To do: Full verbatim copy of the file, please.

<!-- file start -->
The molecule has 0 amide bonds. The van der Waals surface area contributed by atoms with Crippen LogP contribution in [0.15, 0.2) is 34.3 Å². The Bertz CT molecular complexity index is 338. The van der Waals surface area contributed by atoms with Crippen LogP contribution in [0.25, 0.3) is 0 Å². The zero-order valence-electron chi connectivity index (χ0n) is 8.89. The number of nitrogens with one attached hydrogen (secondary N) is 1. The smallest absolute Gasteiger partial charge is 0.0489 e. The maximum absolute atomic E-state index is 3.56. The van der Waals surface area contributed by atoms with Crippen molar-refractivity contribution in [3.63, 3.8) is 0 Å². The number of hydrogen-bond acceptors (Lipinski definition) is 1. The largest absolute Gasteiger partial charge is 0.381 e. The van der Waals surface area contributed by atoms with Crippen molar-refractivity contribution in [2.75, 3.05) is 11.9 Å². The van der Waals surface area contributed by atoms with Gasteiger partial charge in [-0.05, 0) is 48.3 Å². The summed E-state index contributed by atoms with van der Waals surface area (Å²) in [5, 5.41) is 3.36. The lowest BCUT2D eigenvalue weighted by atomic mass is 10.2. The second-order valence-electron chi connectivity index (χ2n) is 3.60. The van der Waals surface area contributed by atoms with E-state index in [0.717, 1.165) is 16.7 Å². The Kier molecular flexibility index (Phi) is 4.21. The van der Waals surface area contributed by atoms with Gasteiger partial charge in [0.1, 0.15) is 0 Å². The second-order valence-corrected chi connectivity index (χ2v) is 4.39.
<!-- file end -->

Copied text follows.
The molecule has 0 amide bonds. The van der Waals surface area contributed by atoms with Crippen LogP contribution in [0.15, 0.2) is 34.3 Å². The Bertz CT molecular complexity index is 338. The van der Waals surface area contributed by atoms with Crippen LogP contribution in [0.25, 0.3) is 0 Å². The zero-order valence-electron chi connectivity index (χ0n) is 8.89. The number of nitrogens with one attached hydrogen (secondary N) is 1. The smallest absolute Gasteiger partial charge is 0.0489 e. The maximum absolute atomic E-state index is 3.56. The van der Waals surface area contributed by atoms with Crippen molar-refractivity contribution in [3.63, 3.8) is 0 Å². The number of hydrogen-bond acceptors (Lipinski definition) is 1. The largest absolute Gasteiger partial charge is 0.381 e. The van der Waals surface area contributed by atoms with Crippen molar-refractivity contribution in [2.75, 3.05) is 11.9 Å². The van der Waals surface area contributed by atoms with Gasteiger partial charge in [-0.05, 0) is 48.3 Å². The summed E-state index contributed by atoms with van der Waals surface area (Å²) in [5, 5.41) is 3.36. The lowest BCUT2D eigenvalue weighted by atomic mass is 10.2. The second-order valence-electron chi connectivity index (χ2n) is 3.60. The van der Waals surface area contributed by atoms with E-state index in [0.717, 1.165) is 16.7 Å². The Kier molecular flexibility index (Phi) is 4.21. The van der Waals surface area contributed by atoms with Gasteiger partial charge in [0.1, 0.15) is 0 Å². The second-order valence-corrected chi connectivity index (χ2v) is 4.39.